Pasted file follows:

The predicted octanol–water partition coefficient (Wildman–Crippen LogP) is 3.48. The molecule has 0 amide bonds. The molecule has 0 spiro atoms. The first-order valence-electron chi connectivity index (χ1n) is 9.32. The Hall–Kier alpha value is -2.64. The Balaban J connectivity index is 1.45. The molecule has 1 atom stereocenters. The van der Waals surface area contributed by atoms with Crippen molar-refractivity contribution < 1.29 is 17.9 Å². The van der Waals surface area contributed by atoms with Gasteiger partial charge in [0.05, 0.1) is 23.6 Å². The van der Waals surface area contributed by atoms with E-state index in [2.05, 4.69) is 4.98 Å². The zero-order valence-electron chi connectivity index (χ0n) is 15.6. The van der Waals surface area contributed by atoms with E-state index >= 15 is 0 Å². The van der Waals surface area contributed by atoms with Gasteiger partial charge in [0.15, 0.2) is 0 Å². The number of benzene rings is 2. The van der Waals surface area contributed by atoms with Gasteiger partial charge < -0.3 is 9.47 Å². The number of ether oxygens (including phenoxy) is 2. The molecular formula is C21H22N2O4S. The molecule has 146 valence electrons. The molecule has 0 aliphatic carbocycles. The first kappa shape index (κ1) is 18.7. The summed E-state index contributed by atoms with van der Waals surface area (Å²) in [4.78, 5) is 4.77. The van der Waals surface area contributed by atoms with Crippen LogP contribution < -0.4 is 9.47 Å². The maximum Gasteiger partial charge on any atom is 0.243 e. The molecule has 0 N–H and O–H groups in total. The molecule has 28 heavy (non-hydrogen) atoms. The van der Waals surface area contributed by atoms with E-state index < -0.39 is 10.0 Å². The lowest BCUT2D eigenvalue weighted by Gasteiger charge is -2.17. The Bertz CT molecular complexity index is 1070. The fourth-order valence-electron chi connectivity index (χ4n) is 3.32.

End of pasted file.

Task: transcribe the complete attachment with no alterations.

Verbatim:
The predicted octanol–water partition coefficient (Wildman–Crippen LogP) is 3.48. The molecule has 0 amide bonds. The molecule has 0 spiro atoms. The first-order valence-electron chi connectivity index (χ1n) is 9.32. The Hall–Kier alpha value is -2.64. The Balaban J connectivity index is 1.45. The molecule has 1 atom stereocenters. The van der Waals surface area contributed by atoms with Crippen molar-refractivity contribution < 1.29 is 17.9 Å². The van der Waals surface area contributed by atoms with Gasteiger partial charge in [0.05, 0.1) is 23.6 Å². The van der Waals surface area contributed by atoms with E-state index in [2.05, 4.69) is 4.98 Å². The zero-order valence-electron chi connectivity index (χ0n) is 15.6. The van der Waals surface area contributed by atoms with E-state index >= 15 is 0 Å². The van der Waals surface area contributed by atoms with Gasteiger partial charge in [0.15, 0.2) is 0 Å². The number of benzene rings is 2. The van der Waals surface area contributed by atoms with Gasteiger partial charge < -0.3 is 9.47 Å². The number of ether oxygens (including phenoxy) is 2. The molecular formula is C21H22N2O4S. The molecule has 146 valence electrons. The molecule has 0 aliphatic carbocycles. The first kappa shape index (κ1) is 18.7. The summed E-state index contributed by atoms with van der Waals surface area (Å²) in [4.78, 5) is 4.77. The van der Waals surface area contributed by atoms with Crippen LogP contribution < -0.4 is 9.47 Å². The maximum Gasteiger partial charge on any atom is 0.243 e. The molecule has 0 N–H and O–H groups in total. The molecule has 28 heavy (non-hydrogen) atoms. The van der Waals surface area contributed by atoms with E-state index < -0.39 is 10.0 Å². The lowest BCUT2D eigenvalue weighted by Gasteiger charge is -2.17. The Bertz CT molecular complexity index is 1070. The fourth-order valence-electron chi connectivity index (χ4n) is 3.32.